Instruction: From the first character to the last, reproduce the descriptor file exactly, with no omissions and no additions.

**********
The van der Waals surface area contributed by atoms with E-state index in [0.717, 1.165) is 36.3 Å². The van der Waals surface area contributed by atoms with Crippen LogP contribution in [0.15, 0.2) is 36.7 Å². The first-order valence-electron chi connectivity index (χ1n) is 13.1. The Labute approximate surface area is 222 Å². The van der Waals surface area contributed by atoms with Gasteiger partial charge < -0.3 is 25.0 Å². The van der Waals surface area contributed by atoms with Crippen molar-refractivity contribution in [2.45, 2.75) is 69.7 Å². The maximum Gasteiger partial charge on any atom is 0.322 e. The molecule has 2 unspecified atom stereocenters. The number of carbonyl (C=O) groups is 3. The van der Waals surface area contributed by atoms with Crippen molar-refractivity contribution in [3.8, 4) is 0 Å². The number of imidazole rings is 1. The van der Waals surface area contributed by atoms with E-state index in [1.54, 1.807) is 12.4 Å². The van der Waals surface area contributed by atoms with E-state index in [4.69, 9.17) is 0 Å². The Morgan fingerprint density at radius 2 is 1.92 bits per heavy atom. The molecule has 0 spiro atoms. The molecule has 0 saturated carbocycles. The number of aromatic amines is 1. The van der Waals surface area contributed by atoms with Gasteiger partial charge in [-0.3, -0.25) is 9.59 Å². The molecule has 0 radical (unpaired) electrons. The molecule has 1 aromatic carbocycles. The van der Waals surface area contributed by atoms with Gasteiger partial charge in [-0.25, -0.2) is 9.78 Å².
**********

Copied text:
The van der Waals surface area contributed by atoms with E-state index in [0.717, 1.165) is 36.3 Å². The van der Waals surface area contributed by atoms with Crippen LogP contribution in [0.15, 0.2) is 36.7 Å². The first-order valence-electron chi connectivity index (χ1n) is 13.1. The Labute approximate surface area is 222 Å². The van der Waals surface area contributed by atoms with Gasteiger partial charge < -0.3 is 25.0 Å². The van der Waals surface area contributed by atoms with Crippen molar-refractivity contribution in [2.45, 2.75) is 69.7 Å². The maximum Gasteiger partial charge on any atom is 0.322 e. The molecule has 2 unspecified atom stereocenters. The number of carbonyl (C=O) groups is 3. The van der Waals surface area contributed by atoms with Crippen molar-refractivity contribution in [3.8, 4) is 0 Å². The number of imidazole rings is 1. The van der Waals surface area contributed by atoms with E-state index in [1.54, 1.807) is 12.4 Å². The van der Waals surface area contributed by atoms with E-state index in [4.69, 9.17) is 0 Å². The Morgan fingerprint density at radius 2 is 1.92 bits per heavy atom. The molecule has 0 spiro atoms. The molecule has 0 saturated carbocycles. The number of aromatic amines is 1. The van der Waals surface area contributed by atoms with Gasteiger partial charge in [-0.3, -0.25) is 9.59 Å². The molecule has 0 radical (unpaired) electrons. The molecule has 1 aromatic carbocycles. The van der Waals surface area contributed by atoms with Gasteiger partial charge in [-0.25, -0.2) is 9.78 Å².